MEXICO CITY (Reuters) – Mexican truck and bus output fell sharply at the end of last year due in large part to doubts over the future of a new diesel rule that would require that only vehicles using cleaner-burning fuel are made and sold, according to a local trade group.
The assembly of trucks and buses fell nearly 38% in December, data from trade association Anpact showed, in line with falling production of heavy vehicles since August.
Despite the decline in December, 2019 was a record year for production, up 12% from 2018, according to Anpact, whose members include Navistar International Corp <NAV.N> and Volkswagen <VOWG_p.DE>.
The trade group attributed the production decline to companies’ hesitation to update their fleets amid uncertainty about a rule that would mandate the use of clean diesel starting in 2021.
Concerns about the rule remain because Pemex will not be required to produce, distribute and sell ultra-low-sulfur diesel (ULSD) until 2025, potentially leaving transportation companies without a guaranteed supply of fuel.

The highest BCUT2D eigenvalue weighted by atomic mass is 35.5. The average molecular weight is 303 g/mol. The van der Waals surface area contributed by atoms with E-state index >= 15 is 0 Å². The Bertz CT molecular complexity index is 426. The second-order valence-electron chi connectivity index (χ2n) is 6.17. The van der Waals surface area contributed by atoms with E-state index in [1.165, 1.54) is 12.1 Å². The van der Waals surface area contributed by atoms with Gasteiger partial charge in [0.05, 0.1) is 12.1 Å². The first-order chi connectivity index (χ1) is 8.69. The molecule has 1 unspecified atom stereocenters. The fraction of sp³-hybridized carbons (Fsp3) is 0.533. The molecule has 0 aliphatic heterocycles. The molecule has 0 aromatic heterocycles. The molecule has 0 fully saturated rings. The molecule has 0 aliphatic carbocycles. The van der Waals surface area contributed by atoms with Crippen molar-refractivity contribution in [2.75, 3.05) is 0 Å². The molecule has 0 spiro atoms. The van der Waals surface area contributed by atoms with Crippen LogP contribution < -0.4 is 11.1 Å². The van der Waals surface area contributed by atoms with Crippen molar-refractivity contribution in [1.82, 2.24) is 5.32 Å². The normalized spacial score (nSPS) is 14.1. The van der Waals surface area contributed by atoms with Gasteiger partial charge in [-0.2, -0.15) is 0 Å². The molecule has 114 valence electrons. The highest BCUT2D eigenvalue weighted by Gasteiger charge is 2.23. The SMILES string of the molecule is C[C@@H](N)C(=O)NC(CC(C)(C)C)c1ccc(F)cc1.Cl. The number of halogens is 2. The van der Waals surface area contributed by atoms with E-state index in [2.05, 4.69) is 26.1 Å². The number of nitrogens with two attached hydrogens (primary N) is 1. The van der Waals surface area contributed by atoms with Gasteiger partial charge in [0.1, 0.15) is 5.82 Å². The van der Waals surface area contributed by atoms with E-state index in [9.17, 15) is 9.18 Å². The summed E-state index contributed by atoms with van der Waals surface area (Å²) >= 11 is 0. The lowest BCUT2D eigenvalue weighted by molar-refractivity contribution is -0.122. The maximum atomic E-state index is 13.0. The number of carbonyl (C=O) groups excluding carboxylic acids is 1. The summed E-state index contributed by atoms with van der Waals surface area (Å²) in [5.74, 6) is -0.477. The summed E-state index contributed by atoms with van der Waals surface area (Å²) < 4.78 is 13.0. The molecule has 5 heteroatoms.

Anpact has asked Mexico’s environmental ministry to modify the rule so that vehicles running on conventional diesel can coexist with those running on ULSD until the supply of clean diesel is guaranteed nationwide.
Exports, which represent 85% of production, fell 27.4% in December compared with the same month in 2018, hit by lower demand in the United States and Canada, Anpact said. The declining demand has also hit production figures, the group said.
However, exports were up 13.9% in the year overall, Anpact said.
(Reporting by Sharay Angulo; Editing by Leslie Adler)